Eric D. Huntsman

The DaVinci Code is a publishing phenomenon, topping the best-seller lists and raising questions about what is truth and what is fiction in this taut page-turner. The Museum of Art on the BYU campus sponsored a series of lectures trying to untangle the issues the book raises attracting turn-away crowds. Here is Part 1 of a discussion that explores who Mary Magdalene really was, based on the evidence from scripturel and early Church Fathers. Part 2, coming tomorrow will examine what light, dappled as it may be, the apocryphal gospels shed on her identity and her relationship with Christ.
Original presentation: February 25, 2004 as part of the Museum of Art lecture series Mystery, Metaphor, and Meaning: LDS Perspectives on The Da Vinci Code Revised presentation: May 26, 2004, KBYU Studios

The Da Vinci Code by Dan Brown has caught the imagination of many, including many Latter-day Saints, because of its use of the historical figures of Jesus Christ and Mary Magdalene as well as its references to little known apocryphal texts as backdrops for an engaging mystery novel.  The Da Vinci Code is just that, a novel, that does not purport to be exact history or actual theology.  Nevertheless, as a novel it has raised interest in textual and historical issues without giving sufficient background to evaluate these issues adequately, and nowhere is that more apparent than its allusions to Mary Magdalene and the possible nature of her relationship to our Savior, Jesus Christ.  In both ancient and modern accounts, Mary Magdalene emerges as an enigmatic figure, with the evidence suggesting, but not definitively confirming, her full identity and role in the early Christian Church.

My intent is not to evaluate Brown’s novel but rather to examine the evidence that survives regarding Mary Magdalene, starting with the biblical, that is New Testament evidence, and then looking at other ancient evidence, particularly the references to her in apocryphal writings.  After briefly considering how modern scholarship-and in the case of Dan Brown, modern novelists-use this evidence, we can then look at what some of the implications may be for those of us in the LDS community, not so much to speculate as to what Mary Magdalene’s relationship with the Savior might have been but rather to understand why she becomes a prominent figure at the end of all four of the gospels. 

In all of this, it is important to remember the working difference between how a historical figure is used as a literary character.  Mary Magdalene, Peter, and of course the Lord himself were real people who lived and acted in a particular historical time and context.  Texts, some better than others, provide evidence for historical figures and their activities, but they also use these figures as characters in their narratives, characters who are portrayed a certain way by authors to achieve certain ends.  In some instances, particularly in authoritative texts such as the New Testament gospels, the assumption is that the historical figures and literary characters converge quite nicely.  However, in other instances, both ancient and modern, the portrait painted of these characters might differ substantially from historical reality.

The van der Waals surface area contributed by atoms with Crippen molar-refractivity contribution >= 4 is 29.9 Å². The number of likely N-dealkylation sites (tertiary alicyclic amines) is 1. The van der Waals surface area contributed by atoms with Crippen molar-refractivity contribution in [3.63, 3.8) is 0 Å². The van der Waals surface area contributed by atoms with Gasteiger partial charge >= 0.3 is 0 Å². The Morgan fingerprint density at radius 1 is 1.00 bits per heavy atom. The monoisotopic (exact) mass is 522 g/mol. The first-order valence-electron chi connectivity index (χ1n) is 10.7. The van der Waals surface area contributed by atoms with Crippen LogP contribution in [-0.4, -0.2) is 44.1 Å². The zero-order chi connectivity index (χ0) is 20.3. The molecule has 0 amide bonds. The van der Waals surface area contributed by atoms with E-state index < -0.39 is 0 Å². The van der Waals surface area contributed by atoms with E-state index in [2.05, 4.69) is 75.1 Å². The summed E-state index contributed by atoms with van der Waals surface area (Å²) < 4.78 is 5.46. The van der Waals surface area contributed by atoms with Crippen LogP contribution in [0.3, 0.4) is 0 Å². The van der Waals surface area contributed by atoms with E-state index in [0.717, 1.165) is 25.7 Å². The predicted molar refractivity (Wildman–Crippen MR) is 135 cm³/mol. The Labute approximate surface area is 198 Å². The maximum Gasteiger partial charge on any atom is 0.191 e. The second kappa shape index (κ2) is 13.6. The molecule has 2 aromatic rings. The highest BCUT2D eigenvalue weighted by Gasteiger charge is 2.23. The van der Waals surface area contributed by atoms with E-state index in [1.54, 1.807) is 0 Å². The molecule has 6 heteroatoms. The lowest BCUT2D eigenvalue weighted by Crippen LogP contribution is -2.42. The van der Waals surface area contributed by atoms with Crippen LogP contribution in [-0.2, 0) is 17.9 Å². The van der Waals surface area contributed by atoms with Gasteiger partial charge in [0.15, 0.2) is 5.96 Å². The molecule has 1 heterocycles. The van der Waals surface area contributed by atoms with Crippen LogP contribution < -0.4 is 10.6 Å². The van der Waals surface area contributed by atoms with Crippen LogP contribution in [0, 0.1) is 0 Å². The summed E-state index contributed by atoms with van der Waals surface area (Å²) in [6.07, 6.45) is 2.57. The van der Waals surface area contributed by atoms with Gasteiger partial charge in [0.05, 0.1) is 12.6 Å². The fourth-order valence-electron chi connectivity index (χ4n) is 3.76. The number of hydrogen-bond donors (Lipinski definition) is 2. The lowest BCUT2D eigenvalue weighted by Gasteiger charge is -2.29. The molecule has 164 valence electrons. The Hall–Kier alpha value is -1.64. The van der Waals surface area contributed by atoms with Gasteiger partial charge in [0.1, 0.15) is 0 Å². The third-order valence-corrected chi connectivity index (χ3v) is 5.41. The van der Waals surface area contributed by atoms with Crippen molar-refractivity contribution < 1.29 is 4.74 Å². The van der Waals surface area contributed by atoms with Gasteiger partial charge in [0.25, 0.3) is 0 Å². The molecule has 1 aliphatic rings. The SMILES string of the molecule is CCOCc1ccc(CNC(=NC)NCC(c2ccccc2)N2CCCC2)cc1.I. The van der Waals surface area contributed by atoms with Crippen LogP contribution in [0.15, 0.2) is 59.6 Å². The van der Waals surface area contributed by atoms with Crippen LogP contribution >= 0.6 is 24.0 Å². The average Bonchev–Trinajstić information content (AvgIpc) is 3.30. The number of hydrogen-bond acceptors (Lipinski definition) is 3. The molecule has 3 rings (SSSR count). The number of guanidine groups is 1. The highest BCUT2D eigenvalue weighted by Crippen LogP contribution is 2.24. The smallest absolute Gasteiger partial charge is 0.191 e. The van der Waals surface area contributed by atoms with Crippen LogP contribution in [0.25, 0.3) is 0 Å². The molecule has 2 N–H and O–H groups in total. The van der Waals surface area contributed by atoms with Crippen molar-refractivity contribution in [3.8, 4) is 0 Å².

New Testament Evidence

In considering the ancient evidence for Mary Magdalene, we properly begin with the evidence from the New Testament gospels, the texts that Latter-day Saints and most other Christians accept as authoritative.  In the gospels we find 20 direct references to Mary Magdalene, with an added, possibly indirect reference to her in the Book of Acts.  She is consistently referred to as Mary Magdalene, the epithet “Magdalene” probably being a toponym indicating that she came from the Galilean seaside town of Magdala, a community of somewhat questionable reputation.  Too much should not be made of this however, since Mary or Miriam in Hebrew was one of the most common names for Jewish girls, necessitating individual identification based upon the name of a father, a husband, or, apparently in this case, place of origin.

Her role is basically the same in the Synoptic gospels of Mark, Matthew, and generally of Luke.  In each of these she is associated with other women who together serve as direct witnesses of the crucifixion, burial, and resurrection of Jesus Christ.  In chapter 15 of Mark, probably the earliest of the gospel accounts, we read the in verses 40-41:

Here were also women looking on afar off: among whom was Mary Magdalene, and Mary the mother of James the less and of Joses, and Salome; (Who also, when he was in Galilee, followed him, and ministered unto him;) and many other women which came up with him unto Jerusalem.

This passage is repeated, with only minor variation, in Matthew 27:55-56 and Luke 23:49.  Whereas the male disciples had fled, these women provide the direct that the Lord did indeed die on the cross for our sins.